The Tea Party is rising. Again.
The conservative firebrand has shown considerable resiliency this year, impacting state elections across the nation. First it was the dethroning of long-time Republican Senator Richard Lugar in an Indiana Republican primary. Then on Tuesday the Tea Party scored another congressional win as upstart Ted Cruz scored a resounding GOP primary runoff win against part ironman David Dewhurst. But the Tea Party’s reach extended deeper, as on Tuesday they also affected the outcome of policy, striking down a proposed tax hike that would have transformed Georgia’s transportation system.
The Lugar and Cruz wins were compelling, but the Georgia victory was … shocking. Republican leaders in Georgia had pushed the T-SPLOST bill (a special-purpose local-option sales tax, in this case for transportation) which would raise sales taxes by 1 cent in order to raise $8.5 billion in traffic improvements. The 10-county project list would fund 157 transportation projects across the state and funnel 52% of the money to transit and 48% to improve the state's roads.
But there was a schism in the Republicans’ ranks. The Tea Party became one of the biggest critics of the tax, claiming that it would be economic suicide to force a higher tax on business and citizens in the midst of an economic downturn. Showing the clear frustration many conservatives have with the GOP, the Tea Party lead a popular grassroots campaign against T-SPLOST. Popular opinion was clearly on their side — according to the most recent campaign finance reports Tea Party-affiliated organizations against T-SPLOST had raised only about $15,000 for their cause. That was a pittance compared to the $8 million in the hands of the proponents, which included Atlanta Mayor Kasim Reed and the Metro Atlanta Chamber.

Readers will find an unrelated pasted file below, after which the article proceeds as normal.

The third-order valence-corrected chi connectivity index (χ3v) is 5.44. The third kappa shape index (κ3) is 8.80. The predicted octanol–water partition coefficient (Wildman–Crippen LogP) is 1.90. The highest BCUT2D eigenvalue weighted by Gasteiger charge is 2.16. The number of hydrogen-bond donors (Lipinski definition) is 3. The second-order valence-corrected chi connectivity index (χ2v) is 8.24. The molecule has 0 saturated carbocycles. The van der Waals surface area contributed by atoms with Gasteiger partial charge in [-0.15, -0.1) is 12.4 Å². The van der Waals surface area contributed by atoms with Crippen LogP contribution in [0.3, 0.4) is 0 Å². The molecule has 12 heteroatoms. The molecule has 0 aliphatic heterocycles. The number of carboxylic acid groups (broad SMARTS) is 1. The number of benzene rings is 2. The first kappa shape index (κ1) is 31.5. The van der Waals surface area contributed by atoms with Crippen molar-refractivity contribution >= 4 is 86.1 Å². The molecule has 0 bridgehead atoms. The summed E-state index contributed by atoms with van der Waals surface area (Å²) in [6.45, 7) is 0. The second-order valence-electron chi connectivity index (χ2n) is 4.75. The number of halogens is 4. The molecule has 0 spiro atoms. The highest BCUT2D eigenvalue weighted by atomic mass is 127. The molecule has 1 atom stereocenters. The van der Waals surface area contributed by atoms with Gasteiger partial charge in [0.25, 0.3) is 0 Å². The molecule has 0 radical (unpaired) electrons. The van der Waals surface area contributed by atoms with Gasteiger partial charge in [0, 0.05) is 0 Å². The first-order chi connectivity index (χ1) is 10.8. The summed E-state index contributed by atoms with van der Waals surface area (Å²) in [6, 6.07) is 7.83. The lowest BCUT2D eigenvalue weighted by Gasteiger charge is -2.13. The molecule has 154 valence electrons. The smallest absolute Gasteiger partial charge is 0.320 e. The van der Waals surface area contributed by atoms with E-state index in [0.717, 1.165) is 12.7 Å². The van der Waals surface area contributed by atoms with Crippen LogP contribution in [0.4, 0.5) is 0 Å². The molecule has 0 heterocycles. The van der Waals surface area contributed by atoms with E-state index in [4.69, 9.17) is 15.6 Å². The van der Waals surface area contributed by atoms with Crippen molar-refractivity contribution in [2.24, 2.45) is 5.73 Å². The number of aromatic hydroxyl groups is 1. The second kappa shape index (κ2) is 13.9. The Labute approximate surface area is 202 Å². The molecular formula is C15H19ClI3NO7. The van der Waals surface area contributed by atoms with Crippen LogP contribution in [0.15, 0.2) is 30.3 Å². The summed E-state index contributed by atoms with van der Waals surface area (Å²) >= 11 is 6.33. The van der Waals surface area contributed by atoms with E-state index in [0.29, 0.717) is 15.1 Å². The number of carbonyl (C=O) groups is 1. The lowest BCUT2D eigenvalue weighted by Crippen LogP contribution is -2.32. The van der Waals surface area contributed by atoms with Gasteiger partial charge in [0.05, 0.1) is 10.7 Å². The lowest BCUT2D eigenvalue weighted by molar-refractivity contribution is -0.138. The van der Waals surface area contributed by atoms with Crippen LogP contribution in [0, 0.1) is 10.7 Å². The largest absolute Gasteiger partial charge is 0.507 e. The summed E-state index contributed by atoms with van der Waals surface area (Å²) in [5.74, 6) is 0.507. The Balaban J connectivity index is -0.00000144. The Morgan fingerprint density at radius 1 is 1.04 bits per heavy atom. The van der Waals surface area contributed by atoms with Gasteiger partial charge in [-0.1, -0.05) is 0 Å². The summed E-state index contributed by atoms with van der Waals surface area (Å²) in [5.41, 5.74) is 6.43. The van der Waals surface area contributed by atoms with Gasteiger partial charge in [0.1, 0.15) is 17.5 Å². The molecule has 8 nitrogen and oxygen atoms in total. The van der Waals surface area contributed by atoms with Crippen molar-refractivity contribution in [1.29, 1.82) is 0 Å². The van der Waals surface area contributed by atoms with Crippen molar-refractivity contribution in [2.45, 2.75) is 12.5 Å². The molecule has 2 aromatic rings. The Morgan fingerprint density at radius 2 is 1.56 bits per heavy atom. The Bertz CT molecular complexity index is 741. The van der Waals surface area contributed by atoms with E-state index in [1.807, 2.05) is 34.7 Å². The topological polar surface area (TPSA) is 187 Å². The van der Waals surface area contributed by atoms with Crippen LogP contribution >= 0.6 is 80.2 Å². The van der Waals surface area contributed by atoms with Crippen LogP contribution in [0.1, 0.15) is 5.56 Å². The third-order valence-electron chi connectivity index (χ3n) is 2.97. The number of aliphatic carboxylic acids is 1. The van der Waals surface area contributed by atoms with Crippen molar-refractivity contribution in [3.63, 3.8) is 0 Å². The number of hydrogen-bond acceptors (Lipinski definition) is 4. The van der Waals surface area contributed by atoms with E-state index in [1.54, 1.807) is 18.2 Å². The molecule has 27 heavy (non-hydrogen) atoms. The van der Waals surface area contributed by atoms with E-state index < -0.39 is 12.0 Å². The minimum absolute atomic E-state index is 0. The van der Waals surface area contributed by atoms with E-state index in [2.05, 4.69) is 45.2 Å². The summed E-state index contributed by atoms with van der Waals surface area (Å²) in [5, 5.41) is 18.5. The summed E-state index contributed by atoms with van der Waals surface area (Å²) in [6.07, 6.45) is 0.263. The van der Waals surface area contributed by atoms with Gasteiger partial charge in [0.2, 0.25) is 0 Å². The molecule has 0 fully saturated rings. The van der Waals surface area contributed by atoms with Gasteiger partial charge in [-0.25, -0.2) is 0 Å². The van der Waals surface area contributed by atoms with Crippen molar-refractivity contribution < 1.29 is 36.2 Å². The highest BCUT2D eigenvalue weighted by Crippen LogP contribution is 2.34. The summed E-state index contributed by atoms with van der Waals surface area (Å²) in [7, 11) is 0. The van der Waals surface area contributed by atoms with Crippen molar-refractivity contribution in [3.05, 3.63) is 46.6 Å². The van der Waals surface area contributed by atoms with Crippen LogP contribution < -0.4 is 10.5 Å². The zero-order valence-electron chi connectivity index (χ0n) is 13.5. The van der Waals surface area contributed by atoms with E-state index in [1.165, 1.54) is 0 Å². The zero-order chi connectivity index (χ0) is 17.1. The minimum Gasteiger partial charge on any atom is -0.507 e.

The Tea Party also showed a striking ability to attract outsiders to their cause — they were joined in their T-SPLOST crusade by the environmental Sierra Club and the NAACP.
The Tea Party is growing. They are still a far-right group, both heavily socially and fiscally conservative. Within their ranks are evangelicals and libertarians. The libertarians themselves — a rising faction of citizens who want to lessen the hold of government on business and society — are finding that their basic, broad tenets are very appealing in mainstream America. Some data analysis suggests that there are more libertarians than conservatives, and that libertarianism isn’t a faction of conservatism, but rather the stronger pillar in the conservative ideology.
There was Indiana.
There was Wisconsin.
There was Texas and Georgia yesterday.
So where will the Tea Party strike next?
A new poll from Public Policy Polling sees former Wisconsin Governor Tommy Thompson under pressure in his run for Senate, making him perhaps another establishment Republican to lose a primary. The poll finds Eric Hovde leading at 28%, with Thompson and Mark Neumann tied for second.
After that? Well the obvious answer is the November general election. The Tea Party will likely not affect the presidential race in a major way (Tea Partiers are Team Romney by default … and I’m predicting Romney will lose bad in November), but they will likely impact races deeper down the ballot, especially congressional contests. Rand Paul, Jim DeMint, Marco Rubio, Sarah Palin — they were just the start. Expect another Tea Party invasion on Congress.
And then what?
More obstruction. Less diplomacy. Less middle ground legislation. More hard-line conservatives to contend with. And probably another debt ceiling battle, less foreign intervention, and a loosening of government grip on facets of business and society. No more Obamacare-like legislation. And maybe a radical left-wing foil will emerge to contrast the Tea Party.
I’m spit-balling here.
But the Tea Party is here to stay. Expect a little more anarchy in politcs. And that's not a good thing.